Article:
William Brinton 1704 House

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William Brinton 1704 House
Brinton 1704 House in 2009
William Brinton 1704 House is located in Pennsylvania
William Brinton 1704 House
William Brinton 1704 House is located in the US
William Brinton 1704 House
Location Oakland Road, near junction of U.S. Route 202 and County Road 15199, near Dilworthtown, Pennsylvania
Coordinates 39°53′47″N 75°33′40″W / 39.89639°N 75.56111°W / 39.89639; -75.56111Coordinates: 39°53′47″N 75°33′40″W / 39.89639°N 75.56111°W / 39.89639; -75.56111
Area 3 acres (1.2 ha)
Built 1704
Architect Unknown
NRHP reference # 67000018[1]
Significant dates
Added to NRHP December 24, 1967
Designated NHL December 24, 1967[2]

The William Brinton 1704 House is a historic house museum located 21 Oakland Road in Delaware County, Pennsylvania just south of West Chester, Pennsylvania. Built in 1704, it is well-preserved example of an early Delaware Valley stone house, which served as a residence of one family for over 150 years. It was designated a National Historic Landmark in 1967.[2] It is open for tours on weekends between May and October, or by appointment.


The William Brinton 1704 House was built in 1704 by William Brinton, Jr. (also known as "William the Younger" or "William the Builder"). It was sold out of the family in 1860. In 1881, a serpentine stone wing was added to the home. In 1947 the house was purchased by Brinton descendants and donated to the West Chester Historical Society. In the 1950s, architect G. Edwin Brumbaugh restored the building to its original form by removing the 1881 wing and other Gothic embellishments.[3]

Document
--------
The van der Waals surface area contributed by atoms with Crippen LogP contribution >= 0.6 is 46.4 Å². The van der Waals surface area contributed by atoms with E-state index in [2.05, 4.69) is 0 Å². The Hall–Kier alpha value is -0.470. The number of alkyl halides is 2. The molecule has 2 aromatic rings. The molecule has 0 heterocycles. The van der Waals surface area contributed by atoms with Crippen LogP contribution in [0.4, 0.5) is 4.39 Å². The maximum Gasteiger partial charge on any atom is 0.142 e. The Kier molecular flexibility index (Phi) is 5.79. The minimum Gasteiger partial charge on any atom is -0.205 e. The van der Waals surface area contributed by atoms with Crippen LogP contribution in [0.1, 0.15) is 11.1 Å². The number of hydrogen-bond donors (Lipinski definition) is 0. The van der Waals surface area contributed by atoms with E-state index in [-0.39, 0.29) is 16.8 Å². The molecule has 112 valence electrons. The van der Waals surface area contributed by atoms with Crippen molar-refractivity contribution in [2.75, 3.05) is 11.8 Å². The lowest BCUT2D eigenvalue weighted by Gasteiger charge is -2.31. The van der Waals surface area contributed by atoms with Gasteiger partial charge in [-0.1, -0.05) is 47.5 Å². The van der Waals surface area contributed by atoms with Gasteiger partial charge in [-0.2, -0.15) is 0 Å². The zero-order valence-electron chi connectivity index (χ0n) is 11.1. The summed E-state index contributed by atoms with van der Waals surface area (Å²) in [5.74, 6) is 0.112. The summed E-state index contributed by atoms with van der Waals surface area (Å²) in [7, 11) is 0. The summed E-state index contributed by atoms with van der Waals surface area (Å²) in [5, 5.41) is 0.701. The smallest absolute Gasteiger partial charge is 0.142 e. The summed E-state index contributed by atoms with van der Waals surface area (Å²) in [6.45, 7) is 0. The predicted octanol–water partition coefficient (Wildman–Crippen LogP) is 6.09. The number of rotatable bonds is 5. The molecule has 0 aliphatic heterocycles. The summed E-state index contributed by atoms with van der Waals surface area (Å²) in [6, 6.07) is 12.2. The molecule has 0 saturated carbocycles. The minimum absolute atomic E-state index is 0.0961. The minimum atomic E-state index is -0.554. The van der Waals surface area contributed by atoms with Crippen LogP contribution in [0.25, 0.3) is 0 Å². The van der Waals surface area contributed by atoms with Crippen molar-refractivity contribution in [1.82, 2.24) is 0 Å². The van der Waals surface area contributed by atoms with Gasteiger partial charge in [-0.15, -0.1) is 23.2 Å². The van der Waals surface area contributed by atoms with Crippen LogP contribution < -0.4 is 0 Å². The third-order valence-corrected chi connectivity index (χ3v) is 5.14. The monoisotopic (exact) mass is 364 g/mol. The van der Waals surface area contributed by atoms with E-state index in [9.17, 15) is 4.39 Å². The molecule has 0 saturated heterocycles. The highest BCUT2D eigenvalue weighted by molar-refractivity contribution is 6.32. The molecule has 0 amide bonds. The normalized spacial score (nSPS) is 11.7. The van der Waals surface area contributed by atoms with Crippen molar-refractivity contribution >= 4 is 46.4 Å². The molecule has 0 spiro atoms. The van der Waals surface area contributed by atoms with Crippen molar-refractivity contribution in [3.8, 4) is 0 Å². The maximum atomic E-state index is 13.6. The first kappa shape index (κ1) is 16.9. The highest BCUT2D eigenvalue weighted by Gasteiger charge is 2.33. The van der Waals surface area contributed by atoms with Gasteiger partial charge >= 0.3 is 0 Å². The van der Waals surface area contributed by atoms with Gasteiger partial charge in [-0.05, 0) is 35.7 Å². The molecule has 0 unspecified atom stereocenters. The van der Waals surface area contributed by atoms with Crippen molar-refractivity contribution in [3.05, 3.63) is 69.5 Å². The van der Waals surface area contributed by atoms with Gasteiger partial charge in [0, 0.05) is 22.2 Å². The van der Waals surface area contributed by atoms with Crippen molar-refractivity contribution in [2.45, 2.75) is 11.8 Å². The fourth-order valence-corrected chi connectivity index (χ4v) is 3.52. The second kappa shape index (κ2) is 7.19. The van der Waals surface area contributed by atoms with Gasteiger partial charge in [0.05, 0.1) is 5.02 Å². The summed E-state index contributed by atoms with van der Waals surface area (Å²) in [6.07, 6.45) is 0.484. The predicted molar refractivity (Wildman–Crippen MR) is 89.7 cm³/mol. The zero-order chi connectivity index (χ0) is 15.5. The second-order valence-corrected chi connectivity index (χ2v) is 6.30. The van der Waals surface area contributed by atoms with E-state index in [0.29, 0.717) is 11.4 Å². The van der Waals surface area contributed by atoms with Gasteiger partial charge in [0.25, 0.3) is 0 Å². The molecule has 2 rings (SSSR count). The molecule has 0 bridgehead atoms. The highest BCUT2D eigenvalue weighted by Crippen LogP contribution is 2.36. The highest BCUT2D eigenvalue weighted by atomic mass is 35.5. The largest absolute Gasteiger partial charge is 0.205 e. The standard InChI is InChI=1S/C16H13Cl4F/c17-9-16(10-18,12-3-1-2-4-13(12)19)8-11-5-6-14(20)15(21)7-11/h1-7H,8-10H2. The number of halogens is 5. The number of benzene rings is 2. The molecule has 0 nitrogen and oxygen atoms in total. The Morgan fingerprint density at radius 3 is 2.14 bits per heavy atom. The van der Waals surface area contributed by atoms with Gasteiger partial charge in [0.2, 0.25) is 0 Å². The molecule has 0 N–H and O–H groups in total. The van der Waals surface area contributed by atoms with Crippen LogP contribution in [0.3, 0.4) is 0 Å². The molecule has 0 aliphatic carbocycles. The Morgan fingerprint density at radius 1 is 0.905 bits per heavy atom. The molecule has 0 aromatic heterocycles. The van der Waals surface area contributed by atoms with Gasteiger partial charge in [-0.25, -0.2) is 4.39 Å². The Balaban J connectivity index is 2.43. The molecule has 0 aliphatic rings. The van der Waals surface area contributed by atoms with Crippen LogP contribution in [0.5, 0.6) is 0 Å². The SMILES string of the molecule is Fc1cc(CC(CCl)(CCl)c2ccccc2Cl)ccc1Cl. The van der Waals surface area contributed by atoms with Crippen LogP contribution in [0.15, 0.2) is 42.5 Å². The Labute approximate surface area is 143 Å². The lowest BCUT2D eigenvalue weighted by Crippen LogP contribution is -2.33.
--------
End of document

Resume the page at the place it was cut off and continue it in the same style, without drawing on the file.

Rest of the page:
The Brinton House (1878) by Thomas Eakins.

The William Brinton 1704 House was one of the 14 houses standing in the battlefield area of the Battle of Brandywine, fought on September 11, 1777 during the American Revolutionary War. In 1878, Thomas Eakins painted the Brinton House as it would have originally appeared.


The Brinton House stands south of West Chester, on the east side of Oakland Road south of its junction with Brinton's Bridge Road. Its main block is a rectangular stone structure, built out of locally quarried stone laid in courses of irregular height. The walls are 22 inches (56 cm) thick and two stories in height. The end walls each have a brick chimney on the outside. There is a steep roof and pent eaves are in place over the first floor windows on the north and south sides of the house. The home also boasts 27 reproduction windows of leaded sash with diamond lights. Most of the original flooring is still in use.

The Dilworthtown Historic District is located about half a mile north of the house in Birmingham Township, Chester County, Pennsylvania.

See also[edit]


  1. ^ National Park Service (2010-07-09). "National Register Information System". National Register of Historic Places. National Park Service. 
  2. ^ a b "Brinton, William, 1704 House". National Historic Landmark summary listing. National Park Service. Retrieved 2007-11-04. 
  3. ^ "NHL nomination for William Brinton 1704 House". National Park Service. Retrieved 2017-04-06. 

External links[edit]